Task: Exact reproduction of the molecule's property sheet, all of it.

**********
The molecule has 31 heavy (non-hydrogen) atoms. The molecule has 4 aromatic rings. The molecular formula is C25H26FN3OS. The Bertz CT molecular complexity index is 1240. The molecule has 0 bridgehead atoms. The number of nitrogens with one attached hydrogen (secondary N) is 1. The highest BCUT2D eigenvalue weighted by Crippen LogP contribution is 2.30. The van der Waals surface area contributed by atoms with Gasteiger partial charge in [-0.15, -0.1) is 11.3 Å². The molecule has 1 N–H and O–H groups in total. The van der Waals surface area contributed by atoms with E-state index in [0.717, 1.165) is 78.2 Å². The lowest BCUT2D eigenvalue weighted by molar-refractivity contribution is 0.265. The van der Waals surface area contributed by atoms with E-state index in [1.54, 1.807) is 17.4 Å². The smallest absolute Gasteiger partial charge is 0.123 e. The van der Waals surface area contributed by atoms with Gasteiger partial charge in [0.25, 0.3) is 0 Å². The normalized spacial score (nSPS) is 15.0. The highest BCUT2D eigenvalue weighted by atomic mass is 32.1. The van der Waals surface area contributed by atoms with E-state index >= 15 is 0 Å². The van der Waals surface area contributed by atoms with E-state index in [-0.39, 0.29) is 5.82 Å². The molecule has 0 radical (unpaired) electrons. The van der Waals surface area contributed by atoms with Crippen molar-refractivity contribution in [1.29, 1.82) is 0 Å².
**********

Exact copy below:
The molecule has 31 heavy (non-hydrogen) atoms. The molecule has 4 aromatic rings. The molecular formula is C25H26FN3OS. The Bertz CT molecular complexity index is 1240. The molecule has 0 bridgehead atoms. The number of nitrogens with one attached hydrogen (secondary N) is 1. The highest BCUT2D eigenvalue weighted by Crippen LogP contribution is 2.30. The van der Waals surface area contributed by atoms with Gasteiger partial charge in [-0.15, -0.1) is 11.3 Å². The molecule has 1 N–H and O–H groups in total. The van der Waals surface area contributed by atoms with E-state index in [0.717, 1.165) is 78.2 Å². The lowest BCUT2D eigenvalue weighted by molar-refractivity contribution is 0.265. The van der Waals surface area contributed by atoms with E-state index in [1.54, 1.807) is 17.4 Å². The smallest absolute Gasteiger partial charge is 0.123 e. The van der Waals surface area contributed by atoms with Gasteiger partial charge in [0.25, 0.3) is 0 Å². The normalized spacial score (nSPS) is 15.0. The highest BCUT2D eigenvalue weighted by atomic mass is 32.1. The van der Waals surface area contributed by atoms with E-state index >= 15 is 0 Å². The van der Waals surface area contributed by atoms with E-state index in [-0.39, 0.29) is 5.82 Å². The molecule has 0 radical (unpaired) electrons. The van der Waals surface area contributed by atoms with Crippen molar-refractivity contribution in [1.29, 1.82) is 0 Å².